There was no angled 25 yard strike into the top corner but, then again, we didn’t need it; instead, it was encouraging to just see the simple things that make him the player he is. His touch didn’t let him down and he also showed great awareness of those around him. Actually, he is an intelligent individual (more than he is given credit for) on — and indeed off — the ball and that is something of an undervalued attribute of his and one that can allow him to maximise his potential. And his willingness to track back and help out in defence just goes to reinforce the point that he is an enthusiast (and also a team player). At one point, he even tried to talk the football-starved Dimitar Berbatov out of taking a free-kick, but to no avail.
However, Morrison’s cameo was something to behold not so much for the actual performance, as promising as he did look, but what his presence on the pitch means for the team; and to a further extent, the future of Manchester United. This was his first senior appearance for the club where he could actually make an impact — he did only play a minute against Wolves in this competition last year. It is all the more symbolic because many had doubted whether he’d able to do such a thing, that his behaviour and attitude is not one of a professional footballer and so he isn’t ready for the step up. He’s got the wrong mentality, essentially, and will only have a negative effect on the club and its reputation. For a person who has found himself in trouble on countless occasions, you can excuse such a sceptical thought.
Granted, it was only 20 minutes of Carling Cup action but he has effectively overcome his first virtual hurdle and, under the watchful eye of Sir Alex, might get many more opportunities in the near future — even if limited to a cameo appearance. It’s a milestone made all the more important because he’s someone who is often dismissed as a fragile tearaway.
When you consider it, it’s a small shame that Morrison has hit the headlines for all the wrong reasons; because it has inadvertently put more pressure on him. Of course, that’s mostly his own doing and no rational person can defend his actions but for those who have seen him, it would be tragic to let all of that go to waste. Especially for a man who is often regarded as the most naturally gifted player the club have seen since Paul Scholes.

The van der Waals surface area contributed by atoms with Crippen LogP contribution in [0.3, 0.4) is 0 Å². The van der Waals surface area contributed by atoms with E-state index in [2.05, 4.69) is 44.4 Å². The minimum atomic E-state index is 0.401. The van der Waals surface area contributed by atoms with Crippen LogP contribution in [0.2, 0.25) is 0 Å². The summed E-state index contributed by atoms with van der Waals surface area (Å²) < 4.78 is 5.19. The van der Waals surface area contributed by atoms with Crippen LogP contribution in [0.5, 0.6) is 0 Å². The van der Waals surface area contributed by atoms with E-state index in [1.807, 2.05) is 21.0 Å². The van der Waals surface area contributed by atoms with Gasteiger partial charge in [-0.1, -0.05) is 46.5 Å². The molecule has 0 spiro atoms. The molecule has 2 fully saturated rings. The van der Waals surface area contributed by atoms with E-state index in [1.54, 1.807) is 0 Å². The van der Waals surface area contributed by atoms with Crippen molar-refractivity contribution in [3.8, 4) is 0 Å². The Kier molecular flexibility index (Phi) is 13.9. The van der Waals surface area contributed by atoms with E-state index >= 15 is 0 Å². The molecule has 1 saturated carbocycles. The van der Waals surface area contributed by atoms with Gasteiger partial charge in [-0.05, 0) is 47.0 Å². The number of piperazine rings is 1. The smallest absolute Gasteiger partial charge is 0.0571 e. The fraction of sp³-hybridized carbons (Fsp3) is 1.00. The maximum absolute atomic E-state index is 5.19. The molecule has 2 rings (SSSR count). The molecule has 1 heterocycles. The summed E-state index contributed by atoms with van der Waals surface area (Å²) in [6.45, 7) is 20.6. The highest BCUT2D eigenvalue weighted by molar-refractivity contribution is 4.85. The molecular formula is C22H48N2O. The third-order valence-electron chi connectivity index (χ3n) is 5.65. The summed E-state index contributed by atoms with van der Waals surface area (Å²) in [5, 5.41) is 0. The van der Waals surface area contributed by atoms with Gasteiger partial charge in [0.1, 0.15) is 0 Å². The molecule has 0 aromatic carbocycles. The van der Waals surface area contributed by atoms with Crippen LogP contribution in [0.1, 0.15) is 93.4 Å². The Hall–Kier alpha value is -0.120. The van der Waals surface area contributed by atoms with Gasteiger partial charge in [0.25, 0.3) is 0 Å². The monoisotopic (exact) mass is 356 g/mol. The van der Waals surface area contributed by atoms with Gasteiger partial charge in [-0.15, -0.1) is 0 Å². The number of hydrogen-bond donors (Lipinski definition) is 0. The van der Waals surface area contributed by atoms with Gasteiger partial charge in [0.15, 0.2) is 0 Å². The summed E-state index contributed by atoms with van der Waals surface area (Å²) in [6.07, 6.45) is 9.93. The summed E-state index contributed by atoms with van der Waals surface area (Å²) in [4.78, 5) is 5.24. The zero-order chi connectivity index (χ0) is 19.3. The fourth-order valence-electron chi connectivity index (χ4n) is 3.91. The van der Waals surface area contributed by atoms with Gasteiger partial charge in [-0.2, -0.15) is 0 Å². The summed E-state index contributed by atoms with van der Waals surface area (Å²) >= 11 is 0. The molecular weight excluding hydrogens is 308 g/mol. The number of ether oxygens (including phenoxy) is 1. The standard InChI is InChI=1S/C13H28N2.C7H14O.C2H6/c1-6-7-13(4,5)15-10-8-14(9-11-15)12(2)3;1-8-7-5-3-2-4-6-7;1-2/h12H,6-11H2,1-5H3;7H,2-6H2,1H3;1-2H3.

He’ll need to reassess, change his attitude and although it’s unlikely he’ll turn into a saint overnight, and will make a mistake here and there, it is vital that he knows the difference between right and wrong; such a basic, achievable thing will almost certainly turn out to be profitable for both him and Manchester United. Just imagine how good he’ll be in five years time. This substitute appearance, although brief and against lower opposition, is a chance for Morrison to start over. He’s entered a brave new world and there’s no doubting that, with all his talents, he will flourish in it.
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David Beckham’s legacy is already tainted. Tainted because he will forever be remembered as the man who dated a Spice Girl as much as he would for his starring role in the final minutes of the 1999 Champions League final. Tainted because he will forever be recognised as an Armani poster-boy as much as he would for his last-gasp free-kick against Greece which helped propel England to the World Cup Finals in 2001. And tainted because all the good that he has done in his footballing career will be overlooked, unappreciated, due to his lifestyle and celebrity status. But behind the underwear adverts (er…) and the white teeth, there is arguably one of the finest players of the modern era.
It will be easy to forget just how good David Beckham was in his peak. In the treble-winning season of 1998-99, undisputedly the greatest in Manchester United’s history, he was recognised as one of the best in the world; and not at all distant and a different class from the would-be Greats at the time, such as Zinedine Zidane, Luis Figo and Ronaldo. In fact, Barcelona’s Rivaldo was the only thing standing in his way from being named European Football of the Year that season, narrowly missing out in the prestigious Ballon D’Or award. Many would argue that the impenetrable Roy Keane was the engine in that team, but they surely couldn’t have achieved what they had without the buccaneering Beckham to steer them to glory.
The game that was to change his life forever was in a 4-0 win over Galatasaray in the sixth round of matches in the 1994/95 Champions League group stage, where he had struck with a bobbling low shot before half time. That was to be his first senior goal for the club. His raw enthusiasm had helped him make a lasting impression in this particular game, his first in Europe, distinguishing himself from the rest of the academy graduates that had been promoted to the first team that night, the likes of Gary Neville and Nicky Butt included, and had provoked legendary TV commentator Brian Moore to say at the time: “Young Beckham has had a superb game on the right of United’s midfield.” That was to be the first of many.
In retrospect, Beckham had revolutionised the role of the wide midfielder. Players were modelled in the shape of him, where there was less emphasis on pace, expunging the stereotype that for a player in that position to be successful, they must be able to beat defenders with sheer speed. Beckham didn’t need to do that, for his crossing ability was enough for him to be regarded as the greatest winger (the term “winger” in an ‘English’ sense) the Premier League had ever seen.